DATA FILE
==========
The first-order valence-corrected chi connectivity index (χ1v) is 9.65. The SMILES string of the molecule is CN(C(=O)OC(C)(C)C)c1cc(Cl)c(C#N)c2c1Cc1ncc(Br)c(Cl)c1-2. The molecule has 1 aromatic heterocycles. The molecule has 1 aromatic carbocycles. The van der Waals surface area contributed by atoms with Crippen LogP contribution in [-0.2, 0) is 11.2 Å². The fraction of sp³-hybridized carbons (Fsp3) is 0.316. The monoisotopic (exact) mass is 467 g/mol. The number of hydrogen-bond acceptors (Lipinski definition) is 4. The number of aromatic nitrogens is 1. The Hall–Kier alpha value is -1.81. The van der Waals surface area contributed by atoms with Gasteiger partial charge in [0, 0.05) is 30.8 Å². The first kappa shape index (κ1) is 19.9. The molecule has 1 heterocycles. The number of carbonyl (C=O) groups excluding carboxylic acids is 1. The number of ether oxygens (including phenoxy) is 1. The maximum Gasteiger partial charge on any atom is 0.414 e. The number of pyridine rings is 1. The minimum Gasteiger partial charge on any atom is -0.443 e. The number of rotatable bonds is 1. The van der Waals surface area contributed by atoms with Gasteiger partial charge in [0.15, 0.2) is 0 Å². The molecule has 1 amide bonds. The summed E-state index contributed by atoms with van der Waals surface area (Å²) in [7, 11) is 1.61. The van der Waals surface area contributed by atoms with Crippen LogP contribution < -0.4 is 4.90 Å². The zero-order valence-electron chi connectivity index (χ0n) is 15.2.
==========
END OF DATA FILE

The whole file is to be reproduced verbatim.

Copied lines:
The first-order valence-corrected chi connectivity index (χ1v) is 9.65. The SMILES string of the molecule is CN(C(=O)OC(C)(C)C)c1cc(Cl)c(C#N)c2c1Cc1ncc(Br)c(Cl)c1-2. The molecule has 1 aromatic heterocycles. The molecule has 1 aromatic carbocycles. The van der Waals surface area contributed by atoms with Crippen LogP contribution in [-0.2, 0) is 11.2 Å². The fraction of sp³-hybridized carbons (Fsp3) is 0.316. The monoisotopic (exact) mass is 467 g/mol. The number of hydrogen-bond acceptors (Lipinski definition) is 4. The number of aromatic nitrogens is 1. The Hall–Kier alpha value is -1.81. The van der Waals surface area contributed by atoms with Gasteiger partial charge in [0, 0.05) is 30.8 Å². The first kappa shape index (κ1) is 19.9. The molecule has 1 heterocycles. The number of carbonyl (C=O) groups excluding carboxylic acids is 1. The number of ether oxygens (including phenoxy) is 1. The maximum Gasteiger partial charge on any atom is 0.414 e. The number of pyridine rings is 1. The minimum Gasteiger partial charge on any atom is -0.443 e. The number of rotatable bonds is 1. The van der Waals surface area contributed by atoms with Gasteiger partial charge in [0.15, 0.2) is 0 Å². The molecule has 1 amide bonds. The summed E-state index contributed by atoms with van der Waals surface area (Å²) in [7, 11) is 1.61. The van der Waals surface area contributed by atoms with Crippen LogP contribution < -0.4 is 4.90 Å². The zero-order valence-electron chi connectivity index (χ0n) is 15.2.